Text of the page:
10. Virgil61

    The Fall of the Republic

    I'm thinking proscriptions had as much to do with the number of New Men then anything else. Sulla (amongst others) did kill him some prominent families and family members.
  11. Virgil61

    Allia River

    It was probably their version of our Darwin Awards jokes. During the siege Tiberius looks up the wall inquisitively and exclaims: "Hey Clodius those sure are big rocks!" Clodious (muffled voice from under his shield): "What's that Tiberius?...[big *PLONK* sound]...Tiberius?...Tiberius?..."
  12. Virgil61

    5 books on great generals

    All these years of reading on Rome, military history and history in general and I been meaning to but haven't gotten to this one yet. I've read his Strategy and The Rommel Papers a long time ago and remember them to be pretty decent reads.
  13. Virgil61

    5 books on great generals

    I highly recommend JFC Fuller's flawed masterpiece; Caesar: Man, Soldier and Tyrant. Fuller is most certainly wrong in his central criticism of what he thinks is Caesar's irresponsibility as a commander [and he's been criticized for it ever since]. He comes across almost like a sports journalist criticizing the New England Patriots for taking too many risks from 2001 through 2005 and downplaying the fact that they won three Superbowls in that time frame. You godless Europeans insert your soccer analogy here (I'm loathed to call that sport football). Fuller, an ex-commander who should have known better, forgot what is the motto of several military units "Qui audet adipiscitur" [Who dares wins]. But Fuller's insight into the mechanics of command, preparation, execution of Caesar's operational and tactical missions and his insight into the psychology of military leadership all through the eye of an ex-commander of troops himself are worth the read.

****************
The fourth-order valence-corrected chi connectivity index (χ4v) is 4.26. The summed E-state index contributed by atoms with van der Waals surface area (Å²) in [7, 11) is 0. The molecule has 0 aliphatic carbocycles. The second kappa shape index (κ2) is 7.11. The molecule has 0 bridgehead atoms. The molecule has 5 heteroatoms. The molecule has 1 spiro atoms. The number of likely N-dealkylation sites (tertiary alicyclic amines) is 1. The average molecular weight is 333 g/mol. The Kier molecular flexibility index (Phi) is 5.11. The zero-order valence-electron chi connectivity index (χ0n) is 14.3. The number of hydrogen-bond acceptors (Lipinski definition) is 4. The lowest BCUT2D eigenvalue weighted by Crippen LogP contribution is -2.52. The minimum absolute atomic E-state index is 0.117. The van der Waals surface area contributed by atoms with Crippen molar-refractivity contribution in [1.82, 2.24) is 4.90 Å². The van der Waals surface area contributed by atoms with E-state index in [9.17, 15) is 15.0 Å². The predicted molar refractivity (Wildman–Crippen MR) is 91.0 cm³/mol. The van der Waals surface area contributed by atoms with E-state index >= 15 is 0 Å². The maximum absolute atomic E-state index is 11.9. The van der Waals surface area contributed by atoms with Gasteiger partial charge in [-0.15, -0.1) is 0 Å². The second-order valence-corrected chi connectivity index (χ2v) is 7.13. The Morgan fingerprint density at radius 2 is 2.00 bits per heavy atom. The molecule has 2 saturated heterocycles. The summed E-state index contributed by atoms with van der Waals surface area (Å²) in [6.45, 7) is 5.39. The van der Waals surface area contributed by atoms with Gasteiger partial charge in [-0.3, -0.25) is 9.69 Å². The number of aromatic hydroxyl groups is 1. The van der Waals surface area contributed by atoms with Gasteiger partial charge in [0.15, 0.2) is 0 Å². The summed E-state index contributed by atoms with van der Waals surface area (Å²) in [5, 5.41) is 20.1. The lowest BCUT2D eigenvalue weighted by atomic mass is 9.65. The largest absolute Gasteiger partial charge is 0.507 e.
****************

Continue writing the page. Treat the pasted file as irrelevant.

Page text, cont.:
14. Virgil61

    Tuft's Perseus layout - Truly obnoxious

    I love the idea of what they are trying to do--footnotes, translation notes, etc., readily accessible--but the execution (configuring for simple readability) leaves much to be desired. Especially nowadays when so many people are using netbooks, iPads, under 14" screens, etc on the go.
  15. I think the answer to that is probably. I wasn't clear enough. I meant--with an eye towards events in later 1st Century BC--that accompanying the Marian reform the appointment of position or positions whose task was to "settle" with the veterans, keeping military leaders out of the issue. But of course no one was prescient enough at that time to know what the fallout would be. There are however some good photographic images of possible areas of centuration and discussion on this blog specifically about some North African examples. Brian Campbell's The Writings of the Roman Land Surveyors: Introduction, Text, Translation and Commentary (Journal of Roman Studies Monograph) is possibly the definitive work on the subject containing a wealth of detail of how it was carried out and by whom but I haven't got time to go through it at present. This is good stuff. I have a couple of articles in my "Roman Stuff to Read" files by Campbell (I just realized one is on land surveyors) I have never read. They just jumped to the front of the line.
  16. Next you'll be telling us a wolf might not have raised two twins. I just read a few estimates from somewhere in the last few days, educated guesses on the manpower numbers. For the life of me I can't remember where unfortunately. Have you had a look at the essay in Blackwell's 2007 Companion to the Roman Army on the subject of manpower and the 'latest' by Luuk de Ligt? To narrow it down more is the fact that the generals become the 'go too' guys for land when whatever the call-up campaign was for ended. Laying aside the issue of where to get the turf, could the state have had a "land official or officials" offices or positions set up to identify and distribute (even conquered) land to released veterans independent of legion and leader (releasing army commanders of the role of proponent)? I put that out as just a thought. I don't think they were politically consistent enough or perhaps even administratively capable of doing so.
  17. I think the concensus here is that early and late Roman armies were more or less identical in their brutality, Christianity only serving to give justification to the slaughter of non-Christian foes. I wonder, though, wether Alaric's Christianity played a part in moderating his sack of Rome? Most accounts seem to think so. Orosius says something to the effect the Goths (mostly Arians) were very respectful of church property while pillaging and even gives a vivid account of returning pillaged religious valuables to their places. Of course Orosius seems to think anything bad that happens to Rome under pagan leadership is God's punishment and if it happens under Christian (Catholic not Arian) rule then evil must be involved.
  18. Virgil61

    Line relief system